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Woman claims weekends are the worst because all 9-5ers are off

We often look forward to the weekend for most of the week, whether we are working or not. And because, according to the U.S. Bureau of Labor Statistics, more than 81% of people work Monday through Friday, most people only have Saturdays and Sundays to continue their lives outside of work, whether that’s running errands, scheduling appointments or spend time enjoying. itself – meaning branches are often the busiest.

One woman argued that weekends are the worst because “all the kids from 9 to 5 are off from work.”

Writing in the subreddit r/unpopularopinion, she shared her own unpopular and potentially divisive perspective over the weekend.

“The weekend is a terrible time to do anything,” she exclaimed. “All the 9-5ers are off and rushing to get everything done on their two days off,” she said. “Everything is busy and busy. You get peak prices for all events or activities.”

Marie Michele Bouchard / Unsplash

Her other main complaint about the weekends being swamped by nine to five employees was that there was “so much time waiting. To stand in line. Waiting for a table. Waiting for your turn. Not to mention, anything serious is closed.”

Post offices are closed on Sundays and most laundries are closed all weekend. Supermarkets are filled with crowds of people. If your idea was to eat out at a restaurant so you could skip cooking for an evening, chances are that applies to everyone.

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The woman claimed that having free weekends doesn’t even help much with running errands or completing necessary tasks.

With so many places closed or busy, “even if you have the weekends off, you still have to make time during the week for errands or things you need to do.”

Photo: Sable Flow / Unsplash

She said she prefers to work weekends and have her days off during the week, and said a specific schedule was “much more efficient and accessible,” with “No lines.” No waiting. Good offers. Personal space.”

The woman edited her original post to say that work weekends also allow people who are socially averse to have an easy day.

“When everything is planned around the weekend, your weekends often aren’t your own,” she explained. “Two friends getting married on the same day? It’s much easier to excuse yourself from work than to admit that you prefer one friend over another.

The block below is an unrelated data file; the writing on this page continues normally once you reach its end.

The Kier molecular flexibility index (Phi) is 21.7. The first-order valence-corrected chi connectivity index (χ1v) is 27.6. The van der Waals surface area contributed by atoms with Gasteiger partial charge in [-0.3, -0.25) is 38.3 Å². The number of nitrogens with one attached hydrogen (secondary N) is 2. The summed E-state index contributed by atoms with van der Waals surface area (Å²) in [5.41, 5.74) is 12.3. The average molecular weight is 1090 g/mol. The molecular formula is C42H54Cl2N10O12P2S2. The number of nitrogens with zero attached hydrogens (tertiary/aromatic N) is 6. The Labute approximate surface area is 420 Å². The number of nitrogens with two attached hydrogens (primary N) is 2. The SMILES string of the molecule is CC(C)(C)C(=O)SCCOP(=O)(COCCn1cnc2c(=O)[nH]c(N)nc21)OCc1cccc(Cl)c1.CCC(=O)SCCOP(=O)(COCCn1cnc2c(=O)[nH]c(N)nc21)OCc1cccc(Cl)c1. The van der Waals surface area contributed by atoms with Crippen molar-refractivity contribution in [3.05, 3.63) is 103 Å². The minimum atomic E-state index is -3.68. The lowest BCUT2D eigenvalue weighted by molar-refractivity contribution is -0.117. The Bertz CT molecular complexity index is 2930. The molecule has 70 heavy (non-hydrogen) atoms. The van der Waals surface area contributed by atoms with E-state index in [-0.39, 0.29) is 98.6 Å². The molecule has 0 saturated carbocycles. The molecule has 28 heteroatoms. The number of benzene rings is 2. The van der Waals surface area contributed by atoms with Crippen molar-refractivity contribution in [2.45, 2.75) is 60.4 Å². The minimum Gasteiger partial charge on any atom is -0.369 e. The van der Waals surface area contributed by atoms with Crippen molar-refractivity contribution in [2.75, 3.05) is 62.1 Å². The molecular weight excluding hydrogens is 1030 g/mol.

“If you don’t like social events, it’s a win-win situation because no one expects you there and they don’t blame you,” she concluded.

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Her anti-weekend stance is justified and adds another point to the argument for a four-day work week.

One of the many benefits of shortening the work week is that there is more time to get essential things done, especially as more and more employees need to go into the office.

Economist Juliet Schor defended the idea of ​​a four-day working week, saying it could “benefit workers, companies and society”.

“The research shows that people are less stressed, value their jobs more and have a better life outside of work,” she explains.

Schor revealed that most employees are just as productive during a four-day work week as they are in five days.

“The four-day work week is a down payment on a new way of living and working,” she said. “As the three-day weekend expands, we can realize that everyone has the right to time off.”

Senator Bernie Sanders is leading the charge for a four-day workweek with his bill that would cut the workweek from 40 hours to 32 hours while protecting workers’ wages and benefits.

He was quoted as saying, “Today, American workers are more than 400% more productive than they were in the 1940s. And yet millions of Americans are working longer hours for lower wages than they did decades ago. That has to change.”

Helping people find a better work-life balance would solve the problem of weekends being swamped with groceries and waiting in endless lines just because of the longer weekend.

If we could work less than 40 hours a week, both the average 9 to 5 worker and the weekend worker would have much more time for themselves.

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Alexandra Blogier is a writer on YourTango’s news and entertainment team. She covers social issues, pop culture analysis, and all things related to the entertainment industry.